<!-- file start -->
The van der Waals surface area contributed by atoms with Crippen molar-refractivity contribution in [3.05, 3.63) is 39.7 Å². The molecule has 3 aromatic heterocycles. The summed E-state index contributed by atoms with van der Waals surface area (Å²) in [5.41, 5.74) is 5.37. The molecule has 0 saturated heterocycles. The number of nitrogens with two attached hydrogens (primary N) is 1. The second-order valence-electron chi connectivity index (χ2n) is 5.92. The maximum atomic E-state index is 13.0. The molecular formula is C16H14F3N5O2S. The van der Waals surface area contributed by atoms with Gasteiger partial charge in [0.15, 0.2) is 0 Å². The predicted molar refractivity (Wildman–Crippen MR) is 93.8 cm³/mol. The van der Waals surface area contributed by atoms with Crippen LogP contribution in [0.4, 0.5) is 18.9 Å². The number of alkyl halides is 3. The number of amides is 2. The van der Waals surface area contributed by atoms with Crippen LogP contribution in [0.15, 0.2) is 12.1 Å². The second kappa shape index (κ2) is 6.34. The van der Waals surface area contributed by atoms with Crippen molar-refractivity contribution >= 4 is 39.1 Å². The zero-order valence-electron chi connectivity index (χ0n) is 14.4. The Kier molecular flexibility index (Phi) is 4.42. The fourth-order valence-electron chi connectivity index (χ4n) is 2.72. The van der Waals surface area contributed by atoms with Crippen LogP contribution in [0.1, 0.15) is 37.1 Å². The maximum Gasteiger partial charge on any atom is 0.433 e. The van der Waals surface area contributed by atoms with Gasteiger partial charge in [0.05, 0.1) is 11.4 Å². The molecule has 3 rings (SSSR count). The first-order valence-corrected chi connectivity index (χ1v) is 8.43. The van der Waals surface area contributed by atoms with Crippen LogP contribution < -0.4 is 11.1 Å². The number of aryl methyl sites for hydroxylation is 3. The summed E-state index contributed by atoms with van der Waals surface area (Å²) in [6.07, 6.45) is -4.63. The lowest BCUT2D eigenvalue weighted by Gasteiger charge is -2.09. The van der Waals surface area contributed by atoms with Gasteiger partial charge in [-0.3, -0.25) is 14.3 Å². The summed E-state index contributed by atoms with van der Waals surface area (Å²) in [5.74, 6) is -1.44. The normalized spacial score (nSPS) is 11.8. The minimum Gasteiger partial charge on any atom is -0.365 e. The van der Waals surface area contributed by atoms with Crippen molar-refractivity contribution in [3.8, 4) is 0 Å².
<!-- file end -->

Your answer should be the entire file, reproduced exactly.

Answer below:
The van der Waals surface area contributed by atoms with Crippen molar-refractivity contribution in [3.05, 3.63) is 39.7 Å². The molecule has 3 aromatic heterocycles. The summed E-state index contributed by atoms with van der Waals surface area (Å²) in [5.41, 5.74) is 5.37. The molecule has 0 saturated heterocycles. The number of nitrogens with two attached hydrogens (primary N) is 1. The second-order valence-electron chi connectivity index (χ2n) is 5.92. The maximum atomic E-state index is 13.0. The molecular formula is C16H14F3N5O2S. The van der Waals surface area contributed by atoms with Gasteiger partial charge in [0.15, 0.2) is 0 Å². The predicted molar refractivity (Wildman–Crippen MR) is 93.8 cm³/mol. The van der Waals surface area contributed by atoms with Crippen LogP contribution in [0.4, 0.5) is 18.9 Å². The number of alkyl halides is 3. The number of amides is 2. The van der Waals surface area contributed by atoms with Crippen LogP contribution in [0.15, 0.2) is 12.1 Å². The second kappa shape index (κ2) is 6.34. The van der Waals surface area contributed by atoms with Crippen molar-refractivity contribution >= 4 is 39.1 Å². The zero-order valence-electron chi connectivity index (χ0n) is 14.4. The Kier molecular flexibility index (Phi) is 4.42. The fourth-order valence-electron chi connectivity index (χ4n) is 2.72. The van der Waals surface area contributed by atoms with Crippen LogP contribution in [0.1, 0.15) is 37.1 Å². The maximum Gasteiger partial charge on any atom is 0.433 e. The van der Waals surface area contributed by atoms with Gasteiger partial charge in [0.05, 0.1) is 11.4 Å². The molecule has 3 rings (SSSR count). The first-order valence-corrected chi connectivity index (χ1v) is 8.43. The van der Waals surface area contributed by atoms with Crippen LogP contribution < -0.4 is 11.1 Å². The number of aryl methyl sites for hydroxylation is 3. The summed E-state index contributed by atoms with van der Waals surface area (Å²) in [6.07, 6.45) is -4.63. The lowest BCUT2D eigenvalue weighted by Gasteiger charge is -2.09. The van der Waals surface area contributed by atoms with Gasteiger partial charge in [-0.3, -0.25) is 14.3 Å². The summed E-state index contributed by atoms with van der Waals surface area (Å²) in [5.74, 6) is -1.44. The normalized spacial score (nSPS) is 11.8. The minimum Gasteiger partial charge on any atom is -0.365 e. The van der Waals surface area contributed by atoms with Crippen molar-refractivity contribution in [3.8, 4) is 0 Å².